Perfume types reflect the concentration of aromatic compounds in a solvent, which in fine fragrance is typically ethanol or a mix of water and ethanol. Various sources differ considerably in the definitions of perfume types. The intensity and longevity of a perfume is based on the concentration, intensity and longevity of the aromatic compounds (natural essential oils / perfume oils) used: As the percentage of aromatic compounds increases, so does the intensity and longevity of the scent created. Specific terms are used to describe a fragrance's approximate concentration by percent/volume of perfume oil, which are typically vague or imprecise. A list of common terms (Perfume-Classification) is as follows:
Perfume extract, or simply perfume (extrait): 15-40% (IFRA: typical 20%) aromatic compounds
Esprit de Parfum (ESdP): 15-30% aromatic compounds, a seldom used strength concentration in between EdP and perfume
Eau de Toilette (EdT): 5-15% (typical ~10%) aromatic compounds
Eau de Cologne (EdC): Chypre citrus type perfumes with 3-8% (typical ~5%) aromatic compounds. "Original Eau de Cologne" is a registered trademark.
Perfume mist: 3-8% aromatic compounds (typical non-alcohol solvent)
Splash (EdS) and aftershave: 1-3% aromatic compounds. "EdS" is a registered trademark.
A "Classical cologne" describes men's and women's fragrances "which are basically citrus blends and do not have a perfume parent". Classical colognes are different from modern colognes, where the fragrance is typically a lighter, less concentrated interpretation of a perfume. Men's colognes are also different from women's colognes. Men's colognes have a similar concentration to eau de toilette, eau de parfum, "and in some instances perfume"; women's colognes, on the other hand, are often the lightest concentration from a line of women's fragrance products.
The traditional classification which emerged around 1900 comprised the following categories:
Single Floral: Fragrances that are dominated by a scent from one particular flower; in French called a soliflore. (e.g., Serge Lutens' Sa Majeste La Rose, which is dominated by rose.)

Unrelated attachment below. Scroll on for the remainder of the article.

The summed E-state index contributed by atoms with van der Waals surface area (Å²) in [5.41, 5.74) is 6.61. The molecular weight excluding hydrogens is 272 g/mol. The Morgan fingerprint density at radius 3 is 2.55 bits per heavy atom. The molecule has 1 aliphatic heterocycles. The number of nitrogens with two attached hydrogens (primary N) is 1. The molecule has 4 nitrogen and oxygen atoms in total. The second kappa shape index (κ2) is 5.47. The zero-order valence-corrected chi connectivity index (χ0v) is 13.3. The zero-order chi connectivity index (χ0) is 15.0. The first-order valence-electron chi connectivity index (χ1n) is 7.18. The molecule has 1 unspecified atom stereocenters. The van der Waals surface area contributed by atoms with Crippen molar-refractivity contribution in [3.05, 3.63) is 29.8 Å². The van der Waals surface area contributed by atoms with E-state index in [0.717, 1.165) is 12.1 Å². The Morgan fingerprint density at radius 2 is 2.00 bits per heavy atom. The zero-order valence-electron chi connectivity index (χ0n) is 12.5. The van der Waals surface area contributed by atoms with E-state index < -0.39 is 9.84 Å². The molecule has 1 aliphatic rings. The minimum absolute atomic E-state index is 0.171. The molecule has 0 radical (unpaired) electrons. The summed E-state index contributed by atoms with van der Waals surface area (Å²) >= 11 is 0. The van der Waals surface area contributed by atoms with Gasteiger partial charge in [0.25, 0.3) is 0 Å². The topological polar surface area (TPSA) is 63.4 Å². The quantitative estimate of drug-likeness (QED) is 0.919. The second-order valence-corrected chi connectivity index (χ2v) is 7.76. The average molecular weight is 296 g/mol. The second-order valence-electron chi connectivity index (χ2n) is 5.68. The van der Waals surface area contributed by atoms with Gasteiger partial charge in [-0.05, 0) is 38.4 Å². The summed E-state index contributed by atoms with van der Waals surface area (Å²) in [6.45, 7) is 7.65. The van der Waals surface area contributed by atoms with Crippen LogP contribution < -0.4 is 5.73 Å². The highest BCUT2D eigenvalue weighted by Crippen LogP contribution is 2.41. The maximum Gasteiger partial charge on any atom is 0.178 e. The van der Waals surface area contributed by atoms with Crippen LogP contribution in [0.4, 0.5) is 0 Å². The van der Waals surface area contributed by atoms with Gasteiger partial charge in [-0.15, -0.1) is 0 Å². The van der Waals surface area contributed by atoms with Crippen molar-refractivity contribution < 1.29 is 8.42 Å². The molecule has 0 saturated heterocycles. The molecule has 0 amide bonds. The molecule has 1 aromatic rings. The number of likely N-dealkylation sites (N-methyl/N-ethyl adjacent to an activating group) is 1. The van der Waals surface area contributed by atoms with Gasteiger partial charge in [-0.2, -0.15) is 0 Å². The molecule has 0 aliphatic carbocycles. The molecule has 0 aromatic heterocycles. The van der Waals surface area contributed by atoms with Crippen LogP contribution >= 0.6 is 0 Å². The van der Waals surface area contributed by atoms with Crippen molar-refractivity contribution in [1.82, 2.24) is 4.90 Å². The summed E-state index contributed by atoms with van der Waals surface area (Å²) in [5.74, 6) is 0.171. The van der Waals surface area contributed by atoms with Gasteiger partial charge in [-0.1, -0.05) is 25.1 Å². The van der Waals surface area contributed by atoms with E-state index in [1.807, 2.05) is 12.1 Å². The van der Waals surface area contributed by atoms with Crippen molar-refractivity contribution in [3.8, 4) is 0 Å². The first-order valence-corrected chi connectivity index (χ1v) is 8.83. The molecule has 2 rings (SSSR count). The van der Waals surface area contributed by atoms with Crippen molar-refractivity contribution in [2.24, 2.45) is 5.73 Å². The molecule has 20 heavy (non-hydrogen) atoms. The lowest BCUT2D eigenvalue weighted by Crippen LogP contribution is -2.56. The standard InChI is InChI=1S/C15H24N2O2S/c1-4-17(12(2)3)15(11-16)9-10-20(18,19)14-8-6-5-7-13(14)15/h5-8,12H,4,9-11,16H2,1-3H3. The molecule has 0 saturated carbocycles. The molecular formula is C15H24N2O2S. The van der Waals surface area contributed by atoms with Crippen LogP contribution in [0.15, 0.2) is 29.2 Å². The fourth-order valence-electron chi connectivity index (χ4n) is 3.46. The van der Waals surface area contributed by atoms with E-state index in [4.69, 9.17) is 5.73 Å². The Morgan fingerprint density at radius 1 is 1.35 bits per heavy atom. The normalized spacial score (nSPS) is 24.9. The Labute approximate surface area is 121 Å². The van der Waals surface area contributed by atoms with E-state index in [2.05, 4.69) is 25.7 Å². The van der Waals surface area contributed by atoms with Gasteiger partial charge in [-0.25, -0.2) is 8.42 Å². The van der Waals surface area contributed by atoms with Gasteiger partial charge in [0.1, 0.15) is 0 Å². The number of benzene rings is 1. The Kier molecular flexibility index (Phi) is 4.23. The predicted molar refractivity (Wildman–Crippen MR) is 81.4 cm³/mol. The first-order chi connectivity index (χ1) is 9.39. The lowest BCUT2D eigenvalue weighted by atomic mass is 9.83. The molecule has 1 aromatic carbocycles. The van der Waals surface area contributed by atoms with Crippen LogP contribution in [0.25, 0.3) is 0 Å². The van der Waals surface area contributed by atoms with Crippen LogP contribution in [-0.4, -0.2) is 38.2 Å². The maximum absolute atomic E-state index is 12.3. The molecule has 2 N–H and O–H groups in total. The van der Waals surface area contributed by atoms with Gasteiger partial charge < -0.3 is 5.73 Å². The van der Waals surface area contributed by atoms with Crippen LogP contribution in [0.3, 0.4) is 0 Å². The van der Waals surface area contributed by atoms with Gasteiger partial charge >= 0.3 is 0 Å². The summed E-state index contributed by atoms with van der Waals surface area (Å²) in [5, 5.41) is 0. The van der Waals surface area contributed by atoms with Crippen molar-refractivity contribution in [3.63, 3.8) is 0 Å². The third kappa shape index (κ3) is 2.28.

Floral Bouquet: Is a combination of fragrance of several flowers in a perfume compound. Examples include Quelques Fleurs by Houbigant and Joy by Jean Patou.
Amber or "Oriental": A large fragrance class featuring the sweet slightly animalic scents of ambergris or labdanum, often combined with vanilla, tonka bean, flowers and woods. Can be enhanced by camphorous oils and incense resins, which bring to mind Victorian era imagery of the Middle East and Far East. Traditional examples include Guerlain's Shalimar and Yves Saint Laurent's Opium.
Woody: Fragrances that are dominated by woody scents, typically of agarwood, sandalwood and cedarwood. Patchouli, with its camphoraceous smell, is commonly found in these perfumes. A traditional example here would be Myrurgia's Maderas De Oriente or Chanel Bois-des-Îles. A modern example would be Balenciaga Rumba.
Leather: A family of fragrances which features the scents of honey, tobacco, wood and wood tars in its middle or base notes and a scent that alludes to leather. Traditional examples include Robert Piguet's Bandit and Balmain's Jolie Madame.
Chypre (IPA: [ʃipʁ]): Meaning Cyprus in French, this includes fragrances built on a similar accord consisting of bergamot, oakmoss, and labdanum. This family of fragrances is named after the eponymous 1917 perfume by François Coty, and one of the most famous extant examples is Guerlain's Mitsouko.
Fougère (IPA: [fu.ʒɛʁ]): Meaning Fern in French, built on a base of lavender, coumarin and oakmoss. Houbigant's Fougère Royale pioneered the use of this base. Many men's fragrances belong to this family of fragrances, which is characterized by its sharp herbaceous and woody scent. Some well-known modern fougères are Fabergé Brut and Guy Laroche Drakkar Noir.
Since 1945, due to great advances in the technology of perfume creation (i.e., compound design and synthesis) as well as the natural development of styles and tastes, new categories have emerged to describe modern scents:
Bright Floral: combining the traditional Single Floral & Floral Bouquet categories. A good example would be Estée Lauder's Beautiful.
Green: a lighter and more modern interpretation of the Chypre type, with pronounced cut grass, crushed green leaf and cucumber-like scents. Examples include Estée Lauder's Aliage, Sisley's Eau de Campagne, and Calvin Klein's Eternity.
Aquatic, Oceanic, or Ozonic: the newest category in perfume history, first appearing in 1988 Davidoff Cool Water (1988), Christian Dior's Dune (1991), and many others. A clean smell reminiscent of the ocean, leading to many of the modern androgynous perfumes. Generally contains calone, a synthetic scent discovered in 1966, or other more recent synthetics. Also used to accent floral, oriental, and woody fragrances.
Citrus: An old fragrance family that until recently consisted mainly of "freshening" eau de colognes, due to the low tenacity of citrus scents. Development of newer fragrance compounds has allowed for the creation of primarily citrus fragrances. A good example here would be Faberge Brut.
Fruity: featuring the aromas of fruits other than citrus, such as peach, cassis (black currant), mango, passion fruit, and others. A modern example here would be Ginestet Botrytis.
Gourmand (French: [ɡuʁmɑ̃]): scents with "edible" or "dessert"-like qualities. These often contain notes like vanilla, tonka bean and coumarin, as well as synthetic components designed to resemble food flavors. A sweet example is Thierry Mugler's Angel. A savory example would be Dinner by BoBo, which has cumin and curry hints.